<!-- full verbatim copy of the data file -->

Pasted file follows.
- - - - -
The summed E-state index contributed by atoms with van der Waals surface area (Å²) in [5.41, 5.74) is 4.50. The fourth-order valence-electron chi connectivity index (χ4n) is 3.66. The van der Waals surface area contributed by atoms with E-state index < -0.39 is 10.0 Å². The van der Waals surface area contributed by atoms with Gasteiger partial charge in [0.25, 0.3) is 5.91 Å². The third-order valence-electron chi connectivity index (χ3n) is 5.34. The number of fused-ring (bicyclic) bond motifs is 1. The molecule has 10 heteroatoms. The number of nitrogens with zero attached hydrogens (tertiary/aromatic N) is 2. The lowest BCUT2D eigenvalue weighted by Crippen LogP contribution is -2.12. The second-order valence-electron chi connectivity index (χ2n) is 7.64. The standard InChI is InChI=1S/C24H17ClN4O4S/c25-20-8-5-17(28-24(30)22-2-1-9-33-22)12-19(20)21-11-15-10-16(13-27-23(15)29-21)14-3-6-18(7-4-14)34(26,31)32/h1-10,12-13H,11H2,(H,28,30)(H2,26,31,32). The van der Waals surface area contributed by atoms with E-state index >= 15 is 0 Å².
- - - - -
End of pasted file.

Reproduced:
The summed E-state index contributed by atoms with van der Waals surface area (Å²) in [5.41, 5.74) is 4.50. The fourth-order valence-electron chi connectivity index (χ4n) is 3.66. The van der Waals surface area contributed by atoms with E-state index < -0.39 is 10.0 Å². The van der Waals surface area contributed by atoms with Gasteiger partial charge in [0.25, 0.3) is 5.91 Å². The third-order valence-electron chi connectivity index (χ3n) is 5.34. The number of fused-ring (bicyclic) bond motifs is 1. The molecule has 10 heteroatoms. The number of nitrogens with zero attached hydrogens (tertiary/aromatic N) is 2. The lowest BCUT2D eigenvalue weighted by Crippen LogP contribution is -2.12. The second-order valence-electron chi connectivity index (χ2n) is 7.64. The standard InChI is InChI=1S/C24H17ClN4O4S/c25-20-8-5-17(28-24(30)22-2-1-9-33-22)12-19(20)21-11-15-10-16(13-27-23(15)29-21)14-3-6-18(7-4-14)34(26,31)32/h1-10,12-13H,11H2,(H,28,30)(H2,26,31,32). The van der Waals surface area contributed by atoms with E-state index >= 15 is 0 Å².